Dole sweeps all before him -- except for two factions of his party

March 08, 1996|By JACK W. GERMOND & JULES WITCOVER

WASHINGTON -- Jack Kemp's 13th-hour endorsement of Steve Forbes for president is one of the most bizarre events in a campaign that has had many of them. All the wisecracks about boarding a sinking ship and locking the barn door come quickly to mind.

The notion that Mr. Kemp might be any practical help to Mr. Forbes on the final day of the New York primary campaign was laughable. Although he served several terms as a congressman from Buffalo, Mr. Kemp was never a statewide figure of any prominence in the party.

Nonetheless, the Kemp endorsement does underline a continuing problem for Senate Majority Leader Bob Dole as he advances inexorably on the 996 votes needed to capture the nomination at San Diego. Although he has the nomination essentially in hand, Senator Dole has yet to dissolve the doubts about him among the Republican Party's devotees of supply-side economics. Nor is he likely to do so.

And that, in turn, means there is another segment of the party -- in addition to the supporters of Patrick J. Buchanan -- that needs to be assuaged if there is to be any genuine Republican unity in the campaign against President Clinton next fall.

The divisions in the party on economic questions have been laid out starkly in the last few days. As Senator Dole has gained

steam, he has gone back to emphasizing the importance of balancing the federal budget as the cornerstone of the economic program he would pursue in the White House.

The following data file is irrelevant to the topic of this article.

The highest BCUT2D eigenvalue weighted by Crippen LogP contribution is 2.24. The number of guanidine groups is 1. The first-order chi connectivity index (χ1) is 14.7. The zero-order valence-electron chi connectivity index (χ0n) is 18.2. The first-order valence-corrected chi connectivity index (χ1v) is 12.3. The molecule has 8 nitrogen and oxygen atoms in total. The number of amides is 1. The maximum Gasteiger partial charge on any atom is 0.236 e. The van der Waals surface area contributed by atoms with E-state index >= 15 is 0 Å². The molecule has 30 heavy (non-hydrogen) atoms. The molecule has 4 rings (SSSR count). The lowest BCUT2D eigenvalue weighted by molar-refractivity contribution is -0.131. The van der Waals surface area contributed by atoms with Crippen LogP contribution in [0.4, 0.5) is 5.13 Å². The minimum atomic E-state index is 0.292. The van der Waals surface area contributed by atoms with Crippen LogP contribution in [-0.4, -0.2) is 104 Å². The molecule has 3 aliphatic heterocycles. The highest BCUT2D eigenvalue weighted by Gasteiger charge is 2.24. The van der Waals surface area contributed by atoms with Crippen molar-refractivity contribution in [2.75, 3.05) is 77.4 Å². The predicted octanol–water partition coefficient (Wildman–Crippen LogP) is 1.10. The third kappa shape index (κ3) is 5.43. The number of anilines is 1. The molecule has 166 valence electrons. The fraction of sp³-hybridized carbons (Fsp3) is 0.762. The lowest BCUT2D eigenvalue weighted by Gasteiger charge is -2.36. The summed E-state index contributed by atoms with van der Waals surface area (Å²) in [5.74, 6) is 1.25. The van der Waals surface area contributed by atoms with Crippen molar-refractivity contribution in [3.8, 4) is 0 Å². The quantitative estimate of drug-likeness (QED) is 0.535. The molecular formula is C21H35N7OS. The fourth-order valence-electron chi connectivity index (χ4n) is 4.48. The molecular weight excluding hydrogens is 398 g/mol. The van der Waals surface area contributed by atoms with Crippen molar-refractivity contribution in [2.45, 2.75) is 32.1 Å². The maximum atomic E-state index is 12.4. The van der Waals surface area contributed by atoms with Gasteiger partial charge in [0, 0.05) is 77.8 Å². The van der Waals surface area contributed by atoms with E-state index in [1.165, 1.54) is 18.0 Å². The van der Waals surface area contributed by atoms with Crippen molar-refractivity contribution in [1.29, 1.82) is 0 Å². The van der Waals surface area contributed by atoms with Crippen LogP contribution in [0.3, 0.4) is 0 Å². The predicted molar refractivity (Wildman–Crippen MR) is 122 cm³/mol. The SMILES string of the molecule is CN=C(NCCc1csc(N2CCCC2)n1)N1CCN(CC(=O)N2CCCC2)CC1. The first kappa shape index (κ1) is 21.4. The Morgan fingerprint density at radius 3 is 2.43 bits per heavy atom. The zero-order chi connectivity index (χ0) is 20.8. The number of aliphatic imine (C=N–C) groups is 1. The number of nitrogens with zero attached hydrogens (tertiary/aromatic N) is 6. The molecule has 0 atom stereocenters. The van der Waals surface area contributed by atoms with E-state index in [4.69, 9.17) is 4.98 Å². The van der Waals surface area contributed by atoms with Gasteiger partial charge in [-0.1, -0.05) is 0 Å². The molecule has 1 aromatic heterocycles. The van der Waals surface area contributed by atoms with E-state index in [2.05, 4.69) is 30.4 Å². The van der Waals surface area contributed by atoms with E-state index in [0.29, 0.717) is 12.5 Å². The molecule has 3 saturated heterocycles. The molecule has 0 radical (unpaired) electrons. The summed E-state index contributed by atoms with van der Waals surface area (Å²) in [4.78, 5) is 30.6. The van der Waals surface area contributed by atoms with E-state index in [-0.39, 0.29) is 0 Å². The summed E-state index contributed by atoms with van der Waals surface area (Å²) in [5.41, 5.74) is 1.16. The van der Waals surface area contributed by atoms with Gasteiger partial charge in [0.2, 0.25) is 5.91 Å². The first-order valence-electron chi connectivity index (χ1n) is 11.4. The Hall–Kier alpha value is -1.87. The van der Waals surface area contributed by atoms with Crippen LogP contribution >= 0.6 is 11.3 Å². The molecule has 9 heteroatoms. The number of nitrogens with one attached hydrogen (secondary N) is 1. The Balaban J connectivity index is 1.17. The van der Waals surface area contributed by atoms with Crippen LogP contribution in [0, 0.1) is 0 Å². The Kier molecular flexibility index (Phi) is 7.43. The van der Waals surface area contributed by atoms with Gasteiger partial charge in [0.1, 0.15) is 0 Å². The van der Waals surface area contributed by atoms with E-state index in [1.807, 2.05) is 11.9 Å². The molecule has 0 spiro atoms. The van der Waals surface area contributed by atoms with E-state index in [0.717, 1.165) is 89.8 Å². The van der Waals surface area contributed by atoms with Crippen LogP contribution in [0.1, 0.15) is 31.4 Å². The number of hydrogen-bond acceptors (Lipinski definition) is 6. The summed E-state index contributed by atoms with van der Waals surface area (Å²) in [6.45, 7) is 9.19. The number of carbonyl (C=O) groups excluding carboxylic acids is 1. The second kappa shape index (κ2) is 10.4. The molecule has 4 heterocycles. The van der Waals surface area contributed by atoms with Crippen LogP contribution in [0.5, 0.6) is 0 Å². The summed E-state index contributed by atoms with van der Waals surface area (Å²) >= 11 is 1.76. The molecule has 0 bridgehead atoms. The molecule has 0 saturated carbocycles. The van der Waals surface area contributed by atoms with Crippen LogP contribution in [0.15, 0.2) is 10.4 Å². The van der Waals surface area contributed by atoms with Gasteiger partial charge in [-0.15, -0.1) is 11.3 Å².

To the supply-siders such as Messrs. Kemp and Forbes, however, balancing the budget takes a back seat to the flat tax and lower rates to stimulate investment. That theme has been the cornerstone of the Forbes campaign.

As a practical matter, there are not enough enthusiasts for the flat tax to sustain Mr. Forbes in the primaries in which he now appears determined to compete. But the Kemp endorsement is a reminder that Mr. Forbes has insisted all along that his campaign was primarily the device for advancing an idea. And if he is willing to continue spending heavily, his campaign can be a nagging problem for the front-running Mr. Dole as he plays out the delegate game.

Moreover, the senator must deal at the same time with a second pressure -- the apparent conversion of the Buchanan campaign from a political operation to a moral movement. Mr. Buchanan demonstrated in 1992 that he is willing to stay through the primary schedule and bring his case to the convention.

Although Mr. Buchanan appeals to the religious right and other cultural conservatives on several issues, the one with the most potential for discomforting Senator Dole is abortion rights. He has put himself on record against abortions except in cases in which the life of the mother is at stake or the pregnancy is the result of rape or incest, but this is too liberal for those who oppose any abortion under any circumstances.

Doubts about Dole

Those who feel most strongly on the issue always have doubted Senator Dole's commitment -- probably correctly so. Although he may say the right things on abortion rights, the Kansan never has put the issue at the head of his list of concerns. Now he faces the prospect of dealing with it both in the language of the Republican platform and in his choice for vice president.

Thus, we have the spectacle of Bob Dole winning eight primaries in a single day and fastening what should be a firm grip on the nomination -- yet unable to win the embrace of two factions of his party. No serious nomination threat is presented to the senator even if Messrs. Forbes and Buchanan remain in the field the rest of the way. Chances are, Mr. Dole will lock up the necessary delegates no later than the April 23 Pennsylvania primary. But thanks to Jack Kemp and Pat Buchanan, we know it won't be unanimous.

Jack W. Germond and Jules Witcover report from The Sun's Washington bureau.

Pub Date: 3/08/96

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